Microsoft is now sending CEO Satya Nadella, Xbox chief Phil Spencer, and many other Xbox executives to defend against this FTC case over the next week. The Xbox maker was quick to make another dig at Sony in a statement to The Verge earlier this week. “Unlike Sony, our most senior executives will testify in person to answer any questions about our business strategy,” said David Cuddy, general manager of public affairs at Microsoft. Ryan won’t be appearing in person or via live video link. A prerecorded video of his deposition will be played instead.
The FTC’s case doesn’t involve Microsoft’s commitments to other regulators or its 10-year Call of Duty deals with Nintendo and similar cloud streaming deals with Nvidia, Boosteroid, and others. The FTC argues these agreements are “facially ambiguous and present significant questions,” despite Microsoft arguing they’re relevant. They were also enough to convince EU regulators to approve the deal. Even the CMA sided with Microsoft over Call of Duty and console competition concerns and blocked the deal over cloud gaming concerns instead. Microsoft and the FTC are also arguing about the very definition of the console market. Microsoft wants the Nintendo Switch to be considered in market definitions, but the FTC is focused on “high performance” console competition between Sony and Microsoft.
Sony’s frustrations around Xbox game exclusivity are bound to be covered in detail throughout this case, with the FTC pushing to highlight Bethesda’s exclusive Xbox games. In a response to Microsoft, the FTC even notes that “one ZeniMax executive publicly apologized to fans who were frustrated by Microsoft’s decision to make new ZeniMax games exclusive to the Xbox ecosystem.”
That particular executive was Pete Hines, Bethesda’s head of global publishing. In an interview with GameSpot in 2021, Hines apologized to PS5 players who won’t be able to play Starfield as it’s exclusive to Xbox. “All I can really say is I apologize, because I’m certain that that’s frustrating to folks but there’s not a whole lot I can do about it,” said Hines at the time. The FTC is now calling Hines as a witness, with his testimony starting today.
We’re now at the end game of this deal — or the boss level, if you’re a gamer. Microsoft, Activision Blizzard, and the FTC will make their arguments before District Judge Jacqueline Scott Corley in a San Francisco courthouse on June 22nd, 23rd, 27th, 28th, and 29th at 8:30AM PT / 11:30AM ET each day (apart from an afternoon-only session on the 28th). Judge Corley has also been overseeing a separate so-called “gamers lawsuit” against Microsoft’s proposed acquisition, ruling to refuse an injunction in that case. Judge Corley’s son also works at Microsoft, a fact revealed in the pre-evidentiary hearing as she joked about probably having a copy of Call of Duty at home. (The FTC, for what it’s worth, hasn’t expressed any apparent concern about this fact.)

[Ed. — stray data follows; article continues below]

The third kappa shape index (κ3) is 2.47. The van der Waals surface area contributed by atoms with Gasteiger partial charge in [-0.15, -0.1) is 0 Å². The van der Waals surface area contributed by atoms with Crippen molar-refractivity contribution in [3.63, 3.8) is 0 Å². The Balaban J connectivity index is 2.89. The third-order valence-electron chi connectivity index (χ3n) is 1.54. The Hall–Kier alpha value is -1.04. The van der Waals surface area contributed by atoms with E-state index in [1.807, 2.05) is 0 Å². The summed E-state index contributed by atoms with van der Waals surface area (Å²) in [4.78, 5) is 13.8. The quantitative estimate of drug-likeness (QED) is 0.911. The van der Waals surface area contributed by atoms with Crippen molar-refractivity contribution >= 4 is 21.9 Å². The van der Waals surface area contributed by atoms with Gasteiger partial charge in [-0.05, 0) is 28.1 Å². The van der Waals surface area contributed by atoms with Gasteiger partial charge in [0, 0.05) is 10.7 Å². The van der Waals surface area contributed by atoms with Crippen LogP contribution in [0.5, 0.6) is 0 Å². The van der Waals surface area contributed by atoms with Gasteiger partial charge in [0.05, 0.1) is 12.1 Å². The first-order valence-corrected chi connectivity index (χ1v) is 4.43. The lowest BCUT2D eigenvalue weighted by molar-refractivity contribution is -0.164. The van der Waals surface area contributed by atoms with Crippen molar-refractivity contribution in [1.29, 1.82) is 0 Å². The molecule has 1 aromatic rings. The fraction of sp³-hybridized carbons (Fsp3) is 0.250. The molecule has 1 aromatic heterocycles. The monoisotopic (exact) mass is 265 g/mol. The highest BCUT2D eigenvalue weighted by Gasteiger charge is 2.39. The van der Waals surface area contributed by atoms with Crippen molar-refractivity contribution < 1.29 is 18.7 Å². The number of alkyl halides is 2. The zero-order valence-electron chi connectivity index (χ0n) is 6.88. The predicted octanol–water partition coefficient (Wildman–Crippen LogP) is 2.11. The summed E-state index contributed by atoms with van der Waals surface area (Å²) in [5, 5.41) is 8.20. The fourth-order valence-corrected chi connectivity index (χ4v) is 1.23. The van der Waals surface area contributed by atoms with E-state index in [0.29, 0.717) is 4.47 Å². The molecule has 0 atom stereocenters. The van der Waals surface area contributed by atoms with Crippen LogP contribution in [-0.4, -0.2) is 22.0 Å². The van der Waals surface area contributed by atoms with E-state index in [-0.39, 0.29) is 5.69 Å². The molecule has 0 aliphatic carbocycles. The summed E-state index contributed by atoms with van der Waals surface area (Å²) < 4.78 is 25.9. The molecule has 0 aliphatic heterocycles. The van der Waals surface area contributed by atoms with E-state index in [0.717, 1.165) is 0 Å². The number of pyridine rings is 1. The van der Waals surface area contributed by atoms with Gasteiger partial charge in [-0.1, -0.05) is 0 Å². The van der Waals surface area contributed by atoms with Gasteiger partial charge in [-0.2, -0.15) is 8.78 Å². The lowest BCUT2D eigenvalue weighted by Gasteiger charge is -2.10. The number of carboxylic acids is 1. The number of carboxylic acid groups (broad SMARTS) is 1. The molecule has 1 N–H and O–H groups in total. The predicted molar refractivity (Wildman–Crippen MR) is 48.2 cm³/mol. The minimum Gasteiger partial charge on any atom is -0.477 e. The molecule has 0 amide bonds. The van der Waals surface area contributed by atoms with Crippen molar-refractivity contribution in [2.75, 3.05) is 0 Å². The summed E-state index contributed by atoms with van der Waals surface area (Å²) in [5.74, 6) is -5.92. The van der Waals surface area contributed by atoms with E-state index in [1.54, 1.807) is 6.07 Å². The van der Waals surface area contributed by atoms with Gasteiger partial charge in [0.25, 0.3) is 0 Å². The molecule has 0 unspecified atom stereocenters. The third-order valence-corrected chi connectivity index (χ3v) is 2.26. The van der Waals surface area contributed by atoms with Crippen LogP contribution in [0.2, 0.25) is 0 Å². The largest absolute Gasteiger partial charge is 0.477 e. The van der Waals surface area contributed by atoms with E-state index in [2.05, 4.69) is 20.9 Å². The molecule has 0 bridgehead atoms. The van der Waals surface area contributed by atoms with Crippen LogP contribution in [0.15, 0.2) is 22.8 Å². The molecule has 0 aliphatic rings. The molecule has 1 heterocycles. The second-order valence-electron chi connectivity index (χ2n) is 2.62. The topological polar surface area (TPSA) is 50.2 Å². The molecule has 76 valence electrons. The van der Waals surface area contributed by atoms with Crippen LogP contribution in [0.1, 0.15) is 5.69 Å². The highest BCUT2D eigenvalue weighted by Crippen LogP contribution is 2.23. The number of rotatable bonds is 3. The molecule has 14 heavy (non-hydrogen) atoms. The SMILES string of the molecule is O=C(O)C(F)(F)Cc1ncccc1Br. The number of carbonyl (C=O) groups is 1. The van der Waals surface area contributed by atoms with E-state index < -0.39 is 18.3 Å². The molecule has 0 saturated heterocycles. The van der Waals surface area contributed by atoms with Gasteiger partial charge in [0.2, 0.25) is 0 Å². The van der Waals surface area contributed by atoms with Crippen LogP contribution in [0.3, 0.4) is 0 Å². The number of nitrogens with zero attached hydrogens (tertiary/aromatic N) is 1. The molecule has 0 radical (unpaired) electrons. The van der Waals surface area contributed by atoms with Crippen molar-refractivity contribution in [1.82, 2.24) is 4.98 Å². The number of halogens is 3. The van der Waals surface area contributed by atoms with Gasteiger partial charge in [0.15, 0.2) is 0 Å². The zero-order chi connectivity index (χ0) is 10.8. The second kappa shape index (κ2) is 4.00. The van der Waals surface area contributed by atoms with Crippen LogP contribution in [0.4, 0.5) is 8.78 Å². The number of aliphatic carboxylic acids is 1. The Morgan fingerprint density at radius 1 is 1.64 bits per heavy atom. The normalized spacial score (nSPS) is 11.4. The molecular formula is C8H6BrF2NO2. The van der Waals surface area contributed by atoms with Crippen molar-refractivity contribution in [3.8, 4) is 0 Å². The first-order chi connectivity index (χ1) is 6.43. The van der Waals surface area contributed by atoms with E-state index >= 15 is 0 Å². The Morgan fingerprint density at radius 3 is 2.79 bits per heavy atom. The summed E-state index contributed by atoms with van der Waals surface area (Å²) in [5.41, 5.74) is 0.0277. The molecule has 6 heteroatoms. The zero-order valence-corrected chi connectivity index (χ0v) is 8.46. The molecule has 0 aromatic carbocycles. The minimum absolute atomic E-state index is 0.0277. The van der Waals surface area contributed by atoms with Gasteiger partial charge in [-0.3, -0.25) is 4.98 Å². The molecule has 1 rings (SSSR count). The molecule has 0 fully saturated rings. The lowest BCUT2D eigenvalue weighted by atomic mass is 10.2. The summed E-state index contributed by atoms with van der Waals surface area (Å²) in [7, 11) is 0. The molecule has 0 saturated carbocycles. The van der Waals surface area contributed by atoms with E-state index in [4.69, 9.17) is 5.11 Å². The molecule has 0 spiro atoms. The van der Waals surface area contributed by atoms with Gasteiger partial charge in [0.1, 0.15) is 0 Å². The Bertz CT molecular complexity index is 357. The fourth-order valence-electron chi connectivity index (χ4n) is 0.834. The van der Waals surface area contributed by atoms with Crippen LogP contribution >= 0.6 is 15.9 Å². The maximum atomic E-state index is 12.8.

Judge Corley is expected to deliver a decision swiftly after the final hearing — after which we’ll learn whether the losing side wants to keep fighting.
I’m expecting this court case to be lively. Microsoft accuses Sony of “focusing on trying to derail a transaction that would strengthen a rival,” and it’s clear this rivalry is about to spill over during testimony. A lot is on the line not just for the FTC and Microsoft but also for the games world in general. We’ve seen years of consolidation within the industry with Take-Two acquiring Zynga for $12.7 billion, Sony scooping up Destiny maker Bungie for $3.6 billion, and Microsoft’s own acquisitions involving Bethesda, Double Fine, and even five studios in 2018. Big video game companies just can’t stop buying up studios, and this FTC case could determine whether the buying spree will continue.